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Help with Eliminating Clutter

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  • Help with Eliminating Clutter

    I like solving things myself but I've done
    Dissolving limiting beliefs
    Soem terrific timeline therapy (which was amazingly energizing)
    dozens of other things

    and I'm still nervous about selling car because bluntly, if I need to acquire a car, it's quite a bitch to do so.
    but The entire reason I flew back from aus was to eliminate junk and move out of the apartment, so I'm definitely feeling bound to my junk and it's drowning/keeping me locked in a dangerous place in a sense.

    The most problematic items (I think because of their potential financial value) or that I used them quite a lot are

    2 surfboards
    dad's inheritted suits
    old clothes that are in great quality but that I rarely wear

    I can't seem to get rid of/sell those items but I haven't used the bike in over 2 years. I've only used 1 surfboard once. I guess the suits and clothes I could potentially use if/when I get to a place that's more professional....

    I'm moving out of the country so eliminating those things "Guilt-free" (meaning with no regrets nor qualms) is vitally important. I've seriously wracked my brain about this. Packing up the 7 suits (all of which I've worn probably only a couple dozen times at most in total) in suitcases, unpacking them, changing the hangers, trying to decide if I should keep 1 or 2....tried selling furniture multiple times on ebay. The bike has a big market and will be easy to sell but (i'm still in good shape) if I decide to start biking again, I'd want the bike. But This is like trying to unravel why I got into biking in the first palce and realizign it may have been "just a phase"??? I don't know. Same goes for surfing. Those things were VERY important activities in my life maybe 3-4 years ago (that's all I did practically) but now, it's just not that much of an interest and that I find disturbing . So meanwhile I'm stuck with the remnants of this kind of "old" shell of an activity and am stumped on what to do with the remains in a sense primarily because I'm not sure if surfing and/or biking are things I have retired for swimming and running and soccer etc. Biking was very cheesy with the repairs and it was Horrendous for posture, made me nervous, horrendous for my nerves. Running and swimming and parkour are MUCH better for the body in terms of agility. I don't think I liked biking but I did hundreds and hundreds of miles biking and for many many years...that's astounding. bollocks....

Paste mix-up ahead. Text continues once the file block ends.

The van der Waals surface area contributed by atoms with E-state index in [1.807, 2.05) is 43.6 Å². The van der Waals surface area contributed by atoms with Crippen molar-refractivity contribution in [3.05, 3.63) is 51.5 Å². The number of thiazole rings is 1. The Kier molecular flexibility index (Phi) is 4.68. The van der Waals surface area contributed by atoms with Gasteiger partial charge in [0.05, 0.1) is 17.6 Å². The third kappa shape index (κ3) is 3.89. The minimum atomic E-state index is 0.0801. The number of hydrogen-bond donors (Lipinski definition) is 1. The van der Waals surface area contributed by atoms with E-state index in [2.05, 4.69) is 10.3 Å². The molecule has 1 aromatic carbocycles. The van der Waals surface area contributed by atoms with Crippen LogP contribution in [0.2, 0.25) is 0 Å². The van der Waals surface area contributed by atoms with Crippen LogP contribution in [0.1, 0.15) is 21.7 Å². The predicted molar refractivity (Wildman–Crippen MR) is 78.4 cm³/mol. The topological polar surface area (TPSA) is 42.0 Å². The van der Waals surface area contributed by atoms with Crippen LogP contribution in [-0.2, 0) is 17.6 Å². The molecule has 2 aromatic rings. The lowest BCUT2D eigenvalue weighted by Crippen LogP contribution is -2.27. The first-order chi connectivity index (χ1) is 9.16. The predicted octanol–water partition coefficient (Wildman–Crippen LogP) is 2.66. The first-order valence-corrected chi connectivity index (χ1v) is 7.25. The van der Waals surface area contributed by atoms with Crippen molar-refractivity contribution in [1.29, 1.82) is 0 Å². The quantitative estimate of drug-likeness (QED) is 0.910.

I've read books on this (it's all too much GTD etc).

  • #2
    You will buy the new, better and cheaper stuff when you'll need it.

    Just get rid of everything that you don't use regularly. You will buy the new, better and cheaper equipment when you'll need it. Every new windsurfing board that I've bought was much better than the old one. Do you really want to wear the out-of-fashion suits?


    • #3
      Clutter can be very sticky. I hate getting rid of stuff that seems potentially useful as well.
      It sounds like you don't trust that you can get things back. If money is an issue that probably needs working on separately. It sounds like the clutter is holding you back a lot in terms of opportunity cost. Would you be happier once you can move? Would you potentially make more money? Have more friends?
      What's the other option? Taking it. What's the freight cost? Can you afford it right now? Is it worth it for something you don't use?
      Are you afraid of admitting that buying or keeping something was a mistake? If you hold on to it for that reason you keep making that mistake, except that now you should know better.
      Are you worried about your future? Are you unsure things will work out? Are you unsure who you are at the moment? Starting a new life is hard, emotionally, and physically. It's like standing on a 10-meter board. You can analyse it and psych yourself up about all you like, but at some point you got to just jump. Once you get going, things start rolling by themselves.


      • #4
        Another Viewpoint

        I know, the declutterers will cringe and moan.

        But here's another viewpoint. If the item you are getting rid of is not made in as good a quality now as the old ones were and you can afford to keep it do so even if it's only a remote chance you will use it.

        Related to your things, personally we could not live without a car, now it might make sense to sell the existing one and get a newer or better car but I can't even imagine ever being without a motor vehicle as long as I am physically capable of driving. So for me I'd for sure keep the car even if it's not used much. We have 2 a farm truck and our personal vehicle. We drive the personal one maybe 4-6 times a year but that's still enough to warrant keeping it.

        Bike - Do you have someone who does bike you could do a loan of the bike to? Perhaps a loan with option to buy it from you in future?

        Surfboards - Could you keep the best one as decoration? (hang on a wall and then if you use it later great) Sell the other or donate to a surfing school?

        Dad's suits - Try every one on. If they are classic styling, fit well and are of good high quality natural fabric, can they be tailored to fit you? If yes to all of the above I'd be tempted to keep them. A good classic mens suit in good wool should last 20+ years and there is no reason to toss one before it really wears out. Or are they either old enough or vintage enough to be worth something to steampunk fans, or LARP players or other folks who will use them? If so sell on ebay. If they are any form of polyester or nylon or worn, torn, stained or really obvious trendy styles for trends gone by, donate to a clothes closet. Good suits will find a home but the rest will become rags and be recycled.